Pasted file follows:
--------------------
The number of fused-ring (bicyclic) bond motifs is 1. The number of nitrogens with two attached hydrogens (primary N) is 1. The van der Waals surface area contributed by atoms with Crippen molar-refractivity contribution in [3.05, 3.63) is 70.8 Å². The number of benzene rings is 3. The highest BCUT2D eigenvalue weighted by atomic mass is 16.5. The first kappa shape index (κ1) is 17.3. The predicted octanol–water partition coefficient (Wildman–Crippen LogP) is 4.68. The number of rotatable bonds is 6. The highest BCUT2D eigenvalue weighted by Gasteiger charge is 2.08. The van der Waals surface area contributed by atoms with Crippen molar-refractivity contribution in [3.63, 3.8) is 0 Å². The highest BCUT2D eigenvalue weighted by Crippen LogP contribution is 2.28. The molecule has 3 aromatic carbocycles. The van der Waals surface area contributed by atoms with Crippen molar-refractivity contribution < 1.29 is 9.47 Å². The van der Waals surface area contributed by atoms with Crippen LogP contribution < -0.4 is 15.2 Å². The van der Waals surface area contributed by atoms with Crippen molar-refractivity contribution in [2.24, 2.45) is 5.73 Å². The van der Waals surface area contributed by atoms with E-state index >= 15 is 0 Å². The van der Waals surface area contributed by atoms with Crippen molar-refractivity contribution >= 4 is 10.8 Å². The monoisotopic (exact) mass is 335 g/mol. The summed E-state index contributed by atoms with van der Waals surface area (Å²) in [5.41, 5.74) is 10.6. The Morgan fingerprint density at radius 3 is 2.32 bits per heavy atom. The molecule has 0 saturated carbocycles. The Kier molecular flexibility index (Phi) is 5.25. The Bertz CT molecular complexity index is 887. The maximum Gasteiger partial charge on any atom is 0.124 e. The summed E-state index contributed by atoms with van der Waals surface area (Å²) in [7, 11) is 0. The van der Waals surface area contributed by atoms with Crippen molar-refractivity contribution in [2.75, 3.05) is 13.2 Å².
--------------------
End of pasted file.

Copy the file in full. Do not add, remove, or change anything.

The number of fused-ring (bicyclic) bond motifs is 1. The number of nitrogens with two attached hydrogens (primary N) is 1. The van der Waals surface area contributed by atoms with Crippen molar-refractivity contribution in [3.05, 3.63) is 70.8 Å². The number of benzene rings is 3. The highest BCUT2D eigenvalue weighted by atomic mass is 16.5. The first kappa shape index (κ1) is 17.3. The predicted octanol–water partition coefficient (Wildman–Crippen LogP) is 4.68. The number of rotatable bonds is 6. The highest BCUT2D eigenvalue weighted by Gasteiger charge is 2.08. The van der Waals surface area contributed by atoms with Crippen molar-refractivity contribution in [3.63, 3.8) is 0 Å². The highest BCUT2D eigenvalue weighted by Crippen LogP contribution is 2.28. The molecule has 3 aromatic carbocycles. The van der Waals surface area contributed by atoms with Crippen molar-refractivity contribution < 1.29 is 9.47 Å². The van der Waals surface area contributed by atoms with Crippen LogP contribution < -0.4 is 15.2 Å². The van der Waals surface area contributed by atoms with Crippen molar-refractivity contribution in [2.24, 2.45) is 5.73 Å². The van der Waals surface area contributed by atoms with E-state index >= 15 is 0 Å². The van der Waals surface area contributed by atoms with Crippen molar-refractivity contribution >= 4 is 10.8 Å². The monoisotopic (exact) mass is 335 g/mol. The summed E-state index contributed by atoms with van der Waals surface area (Å²) in [5.41, 5.74) is 10.6. The Morgan fingerprint density at radius 3 is 2.32 bits per heavy atom. The molecule has 0 saturated carbocycles. The Kier molecular flexibility index (Phi) is 5.25. The Bertz CT molecular complexity index is 887. The maximum Gasteiger partial charge on any atom is 0.124 e. The summed E-state index contributed by atoms with van der Waals surface area (Å²) in [7, 11) is 0. The van der Waals surface area contributed by atoms with Crippen molar-refractivity contribution in [2.75, 3.05) is 13.2 Å².